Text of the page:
DETROIT -- General Motors Co. and Ford Motor Co. have declared war on debt as they seek investment-grade credit ratings and control of their financial destinies.
"You will see every dollar of spare cash that we generate put toward that use over the next few years," GM CFO Chris Liddell told analysts last week.
Ford said last week that it would pay about $3.8 billion in cash to the UAW health care fund, far more than the $859 million payment that was due.
Ford said it had reduced its total debt by $7 billion last quarter, saving $470 million in annual interest payments. That leaves Ford with about $27 billion in debt, much of it borrowed in late 2006 for its turnaround.
GM's debt is $15.4 billion, and a source says it seeks a $5 billion revolving credit line.
Both automakers seek to pay down debt to save on interest and improve credit ratings, which will cut borrowing costs. Ford has a B1 rating from Moody's Investors Service, four levels below investment grade. Post-bankruptcy GM has not been rated, but before it emerged from bankruptcy the automaker had the lowest possible rating from Standard & Poor's.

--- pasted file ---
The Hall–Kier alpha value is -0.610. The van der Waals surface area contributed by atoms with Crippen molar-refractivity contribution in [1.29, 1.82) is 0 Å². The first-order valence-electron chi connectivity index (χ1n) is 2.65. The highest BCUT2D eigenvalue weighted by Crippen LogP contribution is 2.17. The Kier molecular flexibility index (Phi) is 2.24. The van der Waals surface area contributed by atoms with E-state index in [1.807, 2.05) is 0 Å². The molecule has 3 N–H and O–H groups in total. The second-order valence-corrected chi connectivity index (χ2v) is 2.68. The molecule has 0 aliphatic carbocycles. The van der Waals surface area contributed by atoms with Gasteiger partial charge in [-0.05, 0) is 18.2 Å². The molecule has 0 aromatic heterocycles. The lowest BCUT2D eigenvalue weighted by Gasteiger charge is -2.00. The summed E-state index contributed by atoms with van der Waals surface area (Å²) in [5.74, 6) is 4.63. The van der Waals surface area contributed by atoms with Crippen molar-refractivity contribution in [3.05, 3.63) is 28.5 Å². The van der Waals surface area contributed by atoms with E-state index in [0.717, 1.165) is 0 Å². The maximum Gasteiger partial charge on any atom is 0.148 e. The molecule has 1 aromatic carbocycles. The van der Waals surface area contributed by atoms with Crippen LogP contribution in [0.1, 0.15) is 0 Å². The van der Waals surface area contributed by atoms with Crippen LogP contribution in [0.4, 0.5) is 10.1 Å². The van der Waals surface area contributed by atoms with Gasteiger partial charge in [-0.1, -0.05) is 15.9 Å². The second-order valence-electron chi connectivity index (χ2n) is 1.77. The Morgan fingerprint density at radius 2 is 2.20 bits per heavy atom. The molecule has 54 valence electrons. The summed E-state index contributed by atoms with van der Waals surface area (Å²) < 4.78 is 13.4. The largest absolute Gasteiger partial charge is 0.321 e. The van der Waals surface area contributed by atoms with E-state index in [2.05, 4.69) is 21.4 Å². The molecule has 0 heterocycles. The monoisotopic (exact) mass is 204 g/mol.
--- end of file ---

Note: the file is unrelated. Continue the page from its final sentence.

Himanshu Patel, an analyst for J.P. Morgan, expects Ford to achieve a rating "at least near investment grade" by the end of 2011.
Liddell said he aims for GM to be debt-free except for "a little bit of debt for tactical reasons." He also said GM should fully fund its pension plan, which has $26.8 billion in unfunded global pension obligations.
GM's U.S. hourly pension is about 80 percent funded and its U.S. salaried pension is about 89 percent funded. Ford's global pensions were 82 percent funded on Dec. 31, with $11.96 billion in unfunded obligations.
Sources say GM may supplement its upcoming initial public offering with added shares to improve its pension funding and balance sheet.
Bloomberg and Reuters contributed to this report